Have you heard the phrase, “Life is what happens when you’re busy making plans”?

I think Joseph’s story is the ultimate illustration of that phrase.

I mean this guy….

Here he is happily engaged to the right and wonderful Mary, probably making plans and excitedly talking with his friends and family about his new life as a married man.

Then BLAM!

His beloved with whom he is engaged but not yet married shows up pregnant.

***pause*** Game changer!

In Mary and Joseph’s time, being engaged was a contract that carried the same status as being married. But, the act of marriage was actually a two step process:

  • First there would have been a formal exchange of consent between the couple before witnesses
  • Then the couple would set up a home (typically with the man’s family) and begin living together.

In the very first verse of scripture that Phil just read we get a clue that Mary and Joseph were living between steps 1 & 2: it says, “…Mary had been engaged to Joseph, but before they lived together”.

It would not have been uncommon for a year to pass between the two steps – after all, a lot of planning needs to happen to accommodate a new married couple. I imagine an addition to the family compound would have had to be constructed, Joseph would have likely been busy putting his carpentry skills to good use crafting furniture and household items to welcome his new bride into their marital home.

So, here they are – engaged – bound by the religious laws and social contract of marriage, but not yet LIVING together –  ***pause***

Mary is still a virgin and she is with child.

Life is what happens when you are busy making plans.

Or in this case, God is what happens!

The Matthew depiction of Christ’s birth is incredibly brief. It starts with, “Now the birth of Jesus took place in this way” and ends shortly thereafter with, “But he did not consummate their marriage until she gave birth to a son. And he gave him the name Jesus”.

And yet, there is so, SO MUCH to unpack here!

But, I think we miss out on it because of the other extraordinary elements of this story, including: the appearance of an angel, and of course – the big elephant in the room – the virgin birth!

There is an understandable temptation to becoming sidetracked by the scientific improbability of the idea of a virgin birth.  But if you do that, you miss the whole point of what Joseph is learning, and what we can learn from him So, I beg you – don’t go down that rabbit hole!

Don’t discount the author’s invitation to something deeper.

The focus of this story is not the biological process, it is the theological milestone, that God is made incarnate and dwells among us.

What we know about the birth of Jesus comes from the two Gospel writers of Matthew and Luke. Luke focuses on Mary and emphasizes the essential passivity of the human response to God’s action in the world, “let it be done to me according to your word”.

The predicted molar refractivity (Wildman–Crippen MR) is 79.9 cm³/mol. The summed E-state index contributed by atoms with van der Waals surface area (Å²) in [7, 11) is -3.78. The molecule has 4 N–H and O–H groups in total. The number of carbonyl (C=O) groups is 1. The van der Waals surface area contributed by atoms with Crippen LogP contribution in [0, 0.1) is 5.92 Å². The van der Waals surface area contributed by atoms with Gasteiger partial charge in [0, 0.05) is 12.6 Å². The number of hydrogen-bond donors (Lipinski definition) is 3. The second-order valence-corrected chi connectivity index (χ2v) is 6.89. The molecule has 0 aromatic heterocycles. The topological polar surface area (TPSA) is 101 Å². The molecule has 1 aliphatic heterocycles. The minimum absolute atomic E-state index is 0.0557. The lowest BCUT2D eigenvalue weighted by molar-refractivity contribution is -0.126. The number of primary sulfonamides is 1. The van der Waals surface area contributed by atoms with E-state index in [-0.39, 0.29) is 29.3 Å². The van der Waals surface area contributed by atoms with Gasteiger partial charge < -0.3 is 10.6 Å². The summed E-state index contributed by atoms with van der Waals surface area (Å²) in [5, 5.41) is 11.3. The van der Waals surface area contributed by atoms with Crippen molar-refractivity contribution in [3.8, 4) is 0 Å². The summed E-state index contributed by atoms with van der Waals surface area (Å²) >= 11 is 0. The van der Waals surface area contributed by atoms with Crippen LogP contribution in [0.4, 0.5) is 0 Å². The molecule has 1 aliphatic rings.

In Matthew’s account, the focus is on Joseph and toward the active component of the human response. For instance, in the 1st and 2nd chapters of Matthew we learn that three times Joseph is visited by a messenger from God in his dreams. And three times he must take action.

The messengers appear to Joseph in his dreams in the form of angels.

Ever notice how angels always show up in biblical stories when heavy-lifting is required?

In this case, the angel appears to move Joseph into action.

Jesus and Mary were betrothed, an ancient term that in Jewish culture meant – between steps 1 and 2.

The first time the angel appears Joseph has just learned that Mary is pregnant with another man’s child – or so he thinks.

Who can blame him for assuming his bride has been unfaithful? And as painful as that presumed betrayal must have been, Joseph was plagued by another excruciating choice – what to do about Mary?

The author of Matthew describes Joseph as a righteous man – he lives according to the law. Well, in those days, there were only two choices in the face of infidelity. He could publically declare his injury, in which case Mary would have likely been stoned to death, or he could divorce (also read dismiss) her quietly. Even in the latter, Mary would be shunned and Joseph would be publically humiliated. This is a family in turmoil. They are, in modern vernacular, a hot mess with no good options for how to move forward.

Can we just sit with that for a moment….

We are so accustomed to the stained glass version of wonder and beauty around the birth of Jesus that we can easily, if not intentional skip over the distress, sense of betrayal, disappointment, and a whole host of other emotions that Joseph must have experienced. And Mary! She must have been terrified and I imagine a little miffed that Joseph could assume such a thing about her. This is not a couple joyfully celebrating the gift of life. They are in the throes of sorting out a divinely complicated relationship.